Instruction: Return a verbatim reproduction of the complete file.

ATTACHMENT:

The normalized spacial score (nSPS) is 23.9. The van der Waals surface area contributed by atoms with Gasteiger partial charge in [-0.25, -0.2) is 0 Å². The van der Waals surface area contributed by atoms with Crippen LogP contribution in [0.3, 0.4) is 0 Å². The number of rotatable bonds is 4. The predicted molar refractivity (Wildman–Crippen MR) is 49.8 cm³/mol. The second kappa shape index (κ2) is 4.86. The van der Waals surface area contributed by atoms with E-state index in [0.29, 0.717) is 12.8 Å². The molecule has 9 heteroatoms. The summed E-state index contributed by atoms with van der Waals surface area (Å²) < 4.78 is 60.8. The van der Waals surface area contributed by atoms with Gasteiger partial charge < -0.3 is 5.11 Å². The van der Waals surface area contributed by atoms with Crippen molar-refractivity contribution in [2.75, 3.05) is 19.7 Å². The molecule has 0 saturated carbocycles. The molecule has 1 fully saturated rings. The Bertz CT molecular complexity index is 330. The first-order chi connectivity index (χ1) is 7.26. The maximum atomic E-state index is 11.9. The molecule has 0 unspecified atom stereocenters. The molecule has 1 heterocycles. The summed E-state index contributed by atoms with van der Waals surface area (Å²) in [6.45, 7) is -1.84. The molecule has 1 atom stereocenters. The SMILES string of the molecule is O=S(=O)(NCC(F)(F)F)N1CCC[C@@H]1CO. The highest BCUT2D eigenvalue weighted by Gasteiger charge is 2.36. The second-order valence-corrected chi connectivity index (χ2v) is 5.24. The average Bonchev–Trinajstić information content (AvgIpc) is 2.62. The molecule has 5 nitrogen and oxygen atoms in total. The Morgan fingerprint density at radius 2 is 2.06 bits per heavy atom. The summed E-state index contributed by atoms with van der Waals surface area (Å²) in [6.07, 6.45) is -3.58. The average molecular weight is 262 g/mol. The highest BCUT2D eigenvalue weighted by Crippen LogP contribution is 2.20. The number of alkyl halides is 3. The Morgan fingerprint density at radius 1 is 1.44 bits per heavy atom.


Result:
The normalized spacial score (nSPS) is 23.9. The van der Waals surface area contributed by atoms with Gasteiger partial charge in [-0.25, -0.2) is 0 Å². The van der Waals surface area contributed by atoms with Crippen LogP contribution in [0.3, 0.4) is 0 Å². The number of rotatable bonds is 4. The predicted molar refractivity (Wildman–Crippen MR) is 49.8 cm³/mol. The second kappa shape index (κ2) is 4.86. The van der Waals surface area contributed by atoms with E-state index in [0.29, 0.717) is 12.8 Å². The molecule has 9 heteroatoms. The summed E-state index contributed by atoms with van der Waals surface area (Å²) < 4.78 is 60.8. The van der Waals surface area contributed by atoms with Gasteiger partial charge < -0.3 is 5.11 Å². The van der Waals surface area contributed by atoms with Crippen molar-refractivity contribution in [2.75, 3.05) is 19.7 Å². The molecule has 0 saturated carbocycles. The molecule has 1 fully saturated rings. The Bertz CT molecular complexity index is 330. The first-order chi connectivity index (χ1) is 7.26. The maximum atomic E-state index is 11.9. The molecule has 0 unspecified atom stereocenters. The molecule has 1 heterocycles. The summed E-state index contributed by atoms with van der Waals surface area (Å²) in [6.45, 7) is -1.84. The molecule has 1 atom stereocenters. The SMILES string of the molecule is O=S(=O)(NCC(F)(F)F)N1CCC[C@@H]1CO. The highest BCUT2D eigenvalue weighted by Gasteiger charge is 2.36. The second-order valence-corrected chi connectivity index (χ2v) is 5.24. The average Bonchev–Trinajstić information content (AvgIpc) is 2.62. The molecule has 5 nitrogen and oxygen atoms in total. The Morgan fingerprint density at radius 2 is 2.06 bits per heavy atom. The summed E-state index contributed by atoms with van der Waals surface area (Å²) in [6.07, 6.45) is -3.58. The average molecular weight is 262 g/mol. The highest BCUT2D eigenvalue weighted by Crippen LogP contribution is 2.20. The number of alkyl halides is 3. The Morgan fingerprint density at radius 1 is 1.44 bits per heavy atom.